Alsheimer's Buck Is a Cover Boy ... Twice (click photo to enlarge)


As I sat in my recliner, the magazine rack next to me had a pair of hunting magazines resting next to each other. The magazines were the October Outdoor Life and December Deer & Deer Hunting. As I glanced at them, likely pondering if I should pick one up, I noticed how much alike the massive buck pictured on their respective front covers was.

Then I looked closer.

I realized that it was actually the same deer, in almost the exact pose, possibly over the same log, at a completely different time (the D&DH photo includes a snow-covered ground beneath the buck).

I thought that was interesting.

And as I suspected, each cover was shot by renowned deer photographer (and fellow Southern Tier of New York native) Charlie Alsheimer.

That buck has done well for Charlie! I’m really surprised that both photos ran so closely to each other (within a matter of a few weeks). I wonder if either publication had any issue with that.


Hunting: An Impervious Bond

Editor’s Note: It’s been too long. And I’ve missed writing. The new year brought with it a lot of change in your favorite blogger’s life – almost entirely good change. Hello to a great new job, goodbye to a great old job. It all added up to a short break on the blog. We’re back now, and excited about a number of fun things going on for the blog in 2012. Here’s hoping it’s the greatest year of all, filled with many memories afield.

Making lasting memories with fellow outdoorsmen - and great friends

There are very few things that bond people like the camaraderie of the field. Time shared in the outdoors has a certain knack for binding people together as a brotherhood, a flock of kindred spirits in a world filled with forces that tend to crowbar people apart at every corner. The amazing thing about my favorite sport isn’t just how it connects one hunter to another, rather how it fastens communities together.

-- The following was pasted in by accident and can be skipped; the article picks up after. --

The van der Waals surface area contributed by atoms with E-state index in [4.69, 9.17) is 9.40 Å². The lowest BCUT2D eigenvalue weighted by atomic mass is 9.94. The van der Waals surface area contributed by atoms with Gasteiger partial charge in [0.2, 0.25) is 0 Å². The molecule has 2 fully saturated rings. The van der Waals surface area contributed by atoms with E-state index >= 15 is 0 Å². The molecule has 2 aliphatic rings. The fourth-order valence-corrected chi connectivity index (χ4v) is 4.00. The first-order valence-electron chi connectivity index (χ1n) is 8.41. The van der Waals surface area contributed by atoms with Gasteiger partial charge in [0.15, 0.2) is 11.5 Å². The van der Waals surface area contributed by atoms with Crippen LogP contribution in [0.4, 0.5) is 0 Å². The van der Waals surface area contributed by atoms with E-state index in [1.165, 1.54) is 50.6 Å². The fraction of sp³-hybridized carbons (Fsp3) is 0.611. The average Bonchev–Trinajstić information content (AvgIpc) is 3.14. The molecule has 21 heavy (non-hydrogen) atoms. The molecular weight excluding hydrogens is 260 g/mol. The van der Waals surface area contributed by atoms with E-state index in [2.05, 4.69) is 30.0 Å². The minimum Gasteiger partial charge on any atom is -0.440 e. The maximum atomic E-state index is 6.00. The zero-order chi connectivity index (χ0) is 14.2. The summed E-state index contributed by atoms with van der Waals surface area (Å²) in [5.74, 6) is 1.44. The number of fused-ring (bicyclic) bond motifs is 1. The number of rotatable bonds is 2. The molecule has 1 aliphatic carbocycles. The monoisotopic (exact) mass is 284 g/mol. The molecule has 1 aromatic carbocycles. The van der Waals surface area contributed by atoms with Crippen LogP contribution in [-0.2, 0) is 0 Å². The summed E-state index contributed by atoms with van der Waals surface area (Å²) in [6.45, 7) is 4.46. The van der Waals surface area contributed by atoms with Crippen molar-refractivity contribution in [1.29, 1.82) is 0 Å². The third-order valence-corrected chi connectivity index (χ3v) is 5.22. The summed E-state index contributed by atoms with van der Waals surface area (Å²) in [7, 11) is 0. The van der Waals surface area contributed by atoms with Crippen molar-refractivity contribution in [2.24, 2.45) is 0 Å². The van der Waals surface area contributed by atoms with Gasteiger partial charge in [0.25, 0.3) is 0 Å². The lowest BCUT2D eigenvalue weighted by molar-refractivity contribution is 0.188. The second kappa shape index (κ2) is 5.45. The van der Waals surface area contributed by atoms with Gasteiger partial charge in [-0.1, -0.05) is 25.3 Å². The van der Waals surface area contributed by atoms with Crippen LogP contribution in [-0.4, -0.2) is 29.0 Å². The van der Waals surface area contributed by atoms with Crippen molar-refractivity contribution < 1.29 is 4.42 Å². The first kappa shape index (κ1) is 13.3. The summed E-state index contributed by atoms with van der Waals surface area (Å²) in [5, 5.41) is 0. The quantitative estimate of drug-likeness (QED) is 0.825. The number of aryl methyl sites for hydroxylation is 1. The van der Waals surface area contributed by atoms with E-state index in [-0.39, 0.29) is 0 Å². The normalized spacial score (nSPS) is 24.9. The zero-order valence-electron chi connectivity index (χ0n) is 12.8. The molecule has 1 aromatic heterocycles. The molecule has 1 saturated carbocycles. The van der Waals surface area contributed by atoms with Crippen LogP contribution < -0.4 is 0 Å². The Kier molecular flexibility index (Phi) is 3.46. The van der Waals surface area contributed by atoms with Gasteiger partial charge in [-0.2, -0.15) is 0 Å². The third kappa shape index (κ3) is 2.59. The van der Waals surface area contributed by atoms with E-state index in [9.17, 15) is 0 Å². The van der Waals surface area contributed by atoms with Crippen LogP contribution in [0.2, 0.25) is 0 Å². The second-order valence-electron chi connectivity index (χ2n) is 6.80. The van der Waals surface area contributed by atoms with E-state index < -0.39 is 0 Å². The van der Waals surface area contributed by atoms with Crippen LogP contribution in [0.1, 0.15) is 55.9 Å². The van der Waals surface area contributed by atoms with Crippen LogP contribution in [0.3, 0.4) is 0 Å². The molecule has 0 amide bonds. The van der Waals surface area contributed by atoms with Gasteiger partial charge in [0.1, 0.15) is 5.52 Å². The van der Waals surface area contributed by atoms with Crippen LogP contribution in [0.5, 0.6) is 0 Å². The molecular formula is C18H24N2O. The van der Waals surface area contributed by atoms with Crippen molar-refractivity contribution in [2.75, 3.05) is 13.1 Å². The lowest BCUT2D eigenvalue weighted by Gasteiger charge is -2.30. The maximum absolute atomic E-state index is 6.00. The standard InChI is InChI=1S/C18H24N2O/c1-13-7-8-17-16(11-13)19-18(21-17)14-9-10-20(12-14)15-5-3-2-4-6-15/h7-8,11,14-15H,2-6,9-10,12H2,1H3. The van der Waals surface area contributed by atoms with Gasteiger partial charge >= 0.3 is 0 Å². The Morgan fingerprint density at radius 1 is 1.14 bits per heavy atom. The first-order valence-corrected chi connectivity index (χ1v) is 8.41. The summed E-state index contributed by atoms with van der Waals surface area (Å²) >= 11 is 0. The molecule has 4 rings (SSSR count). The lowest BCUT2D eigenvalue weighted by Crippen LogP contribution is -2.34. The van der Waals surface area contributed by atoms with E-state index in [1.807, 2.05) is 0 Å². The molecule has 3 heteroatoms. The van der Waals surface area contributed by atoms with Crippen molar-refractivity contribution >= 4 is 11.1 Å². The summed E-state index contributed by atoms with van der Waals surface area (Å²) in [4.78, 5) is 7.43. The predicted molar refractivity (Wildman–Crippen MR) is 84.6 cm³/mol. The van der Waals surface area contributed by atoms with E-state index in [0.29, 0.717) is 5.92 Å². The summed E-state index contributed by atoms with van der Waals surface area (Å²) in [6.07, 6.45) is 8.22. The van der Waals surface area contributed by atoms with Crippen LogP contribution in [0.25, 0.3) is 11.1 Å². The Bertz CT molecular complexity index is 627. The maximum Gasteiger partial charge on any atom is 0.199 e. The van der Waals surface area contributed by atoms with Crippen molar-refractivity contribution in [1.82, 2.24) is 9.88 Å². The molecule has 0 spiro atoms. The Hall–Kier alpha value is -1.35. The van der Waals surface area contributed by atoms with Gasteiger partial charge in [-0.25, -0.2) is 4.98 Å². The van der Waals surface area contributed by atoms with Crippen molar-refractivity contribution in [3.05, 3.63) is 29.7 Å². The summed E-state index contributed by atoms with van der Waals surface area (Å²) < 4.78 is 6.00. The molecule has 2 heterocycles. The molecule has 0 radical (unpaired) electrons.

I was recently reminded of that in a way that I was simply not expecting: at a heartbreaking funeral.

Over and over again, the memories shared of one of those being remembered during the service, included time at the hunt club, or time together on this or that hunt. And with each memory, I found myself thinking that those stories sounded very much like the ones I imagine my family and some of my closest friends sharing. I could certainly relate to those moments.

Often times it’s hunting that binds together the people of the small, rural towns like the ground I grew up stomping in Allegany County, New York. It’s not just the actual hunters who share in the connection to hunting. Wives and mothers cooking, kids sharing stories about their dads at school and families sharing stories all year long about the hunts of seasons passed.

Those small towns exist all over this great nation, with hunting representing that local culture’s glue.

A friend who visited my neck of the woods made an astute observation that he shared with me year’s ago. He said that meeting people in most places of the world usually means some conversation about the weather.

“Beautiful today, isn’t it?” or “Big cold front headed our way.”

Not in Western New York. There, you’re always asking about deer.

“Did you get your buck yet?” or “Been seeing any good ones?”

You rarely even have to mention you’re talking about deer. For the town where I grew up, that is already known. Everybody knows.